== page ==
The African Wild Dog (Lycaon pictus)(Latin for “painted wolf”) is one of the most endangered carnivores in the world. On our trip to South Africa, the Wild Dog stole our hearts with their beautiful coats. Unfortunately, they are in a lot of trouble, as they are extremely endangered.
African Wild Dogs are quite different from the normal domestic dog and are not closely related to them. They are unique to Africa, and are the only species in their branch of the family tree. Though some may get them confused, African Wild Dogs are not related to Hyenas either. Hyenas are a family of their own, the Hyaenidae. Their body is similar to that of a wolf but the ears are larger and more rounded: they help keep them cool and allow them to hear very well.. Each dog's marking is unique - splotches of black, pale yellow-brown, blonde and white. The muzzle is black and the tip of the tail is always white. The fur is short but shaggy and is a little longer at the end of the tail and around the throat. There is a dark stripe of fur on the forehead. Dogs vary in size from 35 lbs to 70 lbs and stand about 24 inches at the shoulder.
Once common in all areas of Africa, except rain forest and deserts, African wild dogs are extinct or nearly extinct in nearly 32 countries of their former range, and the remaining populations are too small to remain viable. Of the six countries where they still exist, only three (Botswana, Tanzania and South Africa) have populations of more than 300 dogs.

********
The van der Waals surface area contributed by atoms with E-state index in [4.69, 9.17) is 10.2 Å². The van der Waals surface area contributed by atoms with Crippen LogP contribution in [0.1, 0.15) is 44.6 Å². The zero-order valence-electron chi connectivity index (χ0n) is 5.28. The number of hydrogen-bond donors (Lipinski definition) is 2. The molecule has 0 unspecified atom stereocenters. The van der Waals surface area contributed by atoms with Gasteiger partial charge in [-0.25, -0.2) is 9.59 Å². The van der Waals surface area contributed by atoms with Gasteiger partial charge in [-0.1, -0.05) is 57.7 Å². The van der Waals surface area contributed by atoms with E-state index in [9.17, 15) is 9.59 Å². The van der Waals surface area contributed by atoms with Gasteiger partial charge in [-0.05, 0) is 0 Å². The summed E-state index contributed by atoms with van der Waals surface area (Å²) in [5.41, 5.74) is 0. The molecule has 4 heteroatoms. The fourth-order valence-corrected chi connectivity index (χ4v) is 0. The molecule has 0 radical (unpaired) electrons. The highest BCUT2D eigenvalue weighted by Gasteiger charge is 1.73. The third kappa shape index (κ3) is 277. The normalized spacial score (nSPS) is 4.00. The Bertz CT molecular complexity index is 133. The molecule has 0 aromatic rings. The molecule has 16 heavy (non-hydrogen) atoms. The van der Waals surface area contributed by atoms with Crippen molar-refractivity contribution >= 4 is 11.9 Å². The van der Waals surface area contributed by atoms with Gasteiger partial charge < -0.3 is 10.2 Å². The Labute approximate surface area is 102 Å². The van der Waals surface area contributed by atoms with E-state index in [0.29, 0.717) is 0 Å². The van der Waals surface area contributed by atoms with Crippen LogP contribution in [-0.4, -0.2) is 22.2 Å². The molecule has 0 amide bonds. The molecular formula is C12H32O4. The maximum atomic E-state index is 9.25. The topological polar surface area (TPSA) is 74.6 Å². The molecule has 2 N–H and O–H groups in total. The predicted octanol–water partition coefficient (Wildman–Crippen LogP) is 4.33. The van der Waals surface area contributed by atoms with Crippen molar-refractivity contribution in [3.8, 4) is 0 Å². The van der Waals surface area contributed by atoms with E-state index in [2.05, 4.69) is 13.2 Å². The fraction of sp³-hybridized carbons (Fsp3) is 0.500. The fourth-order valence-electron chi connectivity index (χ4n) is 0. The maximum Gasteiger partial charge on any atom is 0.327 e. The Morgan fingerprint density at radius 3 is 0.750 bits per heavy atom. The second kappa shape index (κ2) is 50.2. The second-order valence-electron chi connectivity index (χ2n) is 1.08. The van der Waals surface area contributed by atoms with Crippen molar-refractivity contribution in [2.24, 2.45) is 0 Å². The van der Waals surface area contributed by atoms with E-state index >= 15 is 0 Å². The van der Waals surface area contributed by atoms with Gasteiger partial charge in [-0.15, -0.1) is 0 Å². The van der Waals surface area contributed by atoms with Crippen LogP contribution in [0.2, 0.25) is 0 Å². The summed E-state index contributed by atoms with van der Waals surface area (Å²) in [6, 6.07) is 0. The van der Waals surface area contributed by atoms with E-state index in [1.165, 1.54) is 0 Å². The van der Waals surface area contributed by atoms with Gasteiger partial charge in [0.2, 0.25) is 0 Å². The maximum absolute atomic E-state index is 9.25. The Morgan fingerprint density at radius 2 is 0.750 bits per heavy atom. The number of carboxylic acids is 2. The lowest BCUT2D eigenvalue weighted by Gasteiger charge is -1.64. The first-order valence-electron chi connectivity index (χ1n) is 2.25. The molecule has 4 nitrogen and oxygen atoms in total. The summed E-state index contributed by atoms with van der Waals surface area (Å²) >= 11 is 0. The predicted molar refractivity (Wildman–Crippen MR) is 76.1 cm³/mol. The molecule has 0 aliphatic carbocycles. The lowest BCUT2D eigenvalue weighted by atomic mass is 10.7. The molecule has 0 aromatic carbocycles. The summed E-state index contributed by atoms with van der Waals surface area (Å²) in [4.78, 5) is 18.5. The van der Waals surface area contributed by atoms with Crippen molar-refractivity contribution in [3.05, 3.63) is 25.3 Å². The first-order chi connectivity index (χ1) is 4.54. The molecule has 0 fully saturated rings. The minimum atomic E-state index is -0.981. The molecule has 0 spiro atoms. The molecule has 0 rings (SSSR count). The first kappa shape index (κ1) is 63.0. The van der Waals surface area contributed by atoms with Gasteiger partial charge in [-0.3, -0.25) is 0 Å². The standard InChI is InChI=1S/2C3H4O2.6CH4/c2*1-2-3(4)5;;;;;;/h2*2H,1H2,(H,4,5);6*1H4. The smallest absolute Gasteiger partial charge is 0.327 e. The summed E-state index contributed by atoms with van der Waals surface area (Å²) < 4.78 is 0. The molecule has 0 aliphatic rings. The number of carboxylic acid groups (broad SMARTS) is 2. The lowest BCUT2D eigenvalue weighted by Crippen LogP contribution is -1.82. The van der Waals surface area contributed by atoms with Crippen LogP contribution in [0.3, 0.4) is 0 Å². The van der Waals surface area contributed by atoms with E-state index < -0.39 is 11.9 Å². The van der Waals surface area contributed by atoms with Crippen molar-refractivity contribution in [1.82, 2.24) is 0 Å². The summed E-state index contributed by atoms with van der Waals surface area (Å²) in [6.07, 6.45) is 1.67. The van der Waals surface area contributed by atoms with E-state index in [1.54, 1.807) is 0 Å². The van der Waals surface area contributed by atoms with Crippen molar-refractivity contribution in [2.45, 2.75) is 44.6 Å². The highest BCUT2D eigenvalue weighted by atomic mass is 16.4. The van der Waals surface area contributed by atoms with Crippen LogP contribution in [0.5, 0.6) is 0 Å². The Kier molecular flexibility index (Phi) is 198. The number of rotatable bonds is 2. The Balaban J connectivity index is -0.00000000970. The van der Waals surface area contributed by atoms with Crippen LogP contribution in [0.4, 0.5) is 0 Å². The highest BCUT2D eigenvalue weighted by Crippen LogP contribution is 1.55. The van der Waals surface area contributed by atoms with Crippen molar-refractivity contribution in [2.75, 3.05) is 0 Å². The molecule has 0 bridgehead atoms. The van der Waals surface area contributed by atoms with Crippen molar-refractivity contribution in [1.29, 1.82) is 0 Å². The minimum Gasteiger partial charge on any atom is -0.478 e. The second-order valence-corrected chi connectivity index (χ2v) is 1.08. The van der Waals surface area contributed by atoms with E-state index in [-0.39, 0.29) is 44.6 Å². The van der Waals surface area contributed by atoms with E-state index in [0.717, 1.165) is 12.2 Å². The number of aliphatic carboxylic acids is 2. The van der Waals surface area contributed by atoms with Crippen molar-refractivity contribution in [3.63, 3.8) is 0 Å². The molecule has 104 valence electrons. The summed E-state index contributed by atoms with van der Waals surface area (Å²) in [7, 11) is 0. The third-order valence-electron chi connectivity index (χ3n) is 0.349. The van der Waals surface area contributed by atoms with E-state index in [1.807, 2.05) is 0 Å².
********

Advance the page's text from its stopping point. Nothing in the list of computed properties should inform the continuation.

The pack hunts cooperatively. African wild dogs can run almost 40 miles per hour. Their diet includes gazelle, antelope, zebra and warthog. They are extremely efficient hunters and contrary to popular belief, prey is dispatched in seconds rather than minutes. Wild dogs are only carnivorous species to allow their young to feed first. The adults wait until the pups are finished before they will feed. There are fewer than 4,000 African wild dogs left in the wild, perhaps only 2,500. Human hatred and persecution have had the most serious effect. They are shot and poisoned by farmers and ranchers. Road kills and snares take a heavy toll on packs that leave protected areas. Rabies, introduced by domestic dogs, has caused the extinction of at least one population. Lions kill wild dogs and hyenas steal their food.
Most information gathered from the Wild Dog Foundation.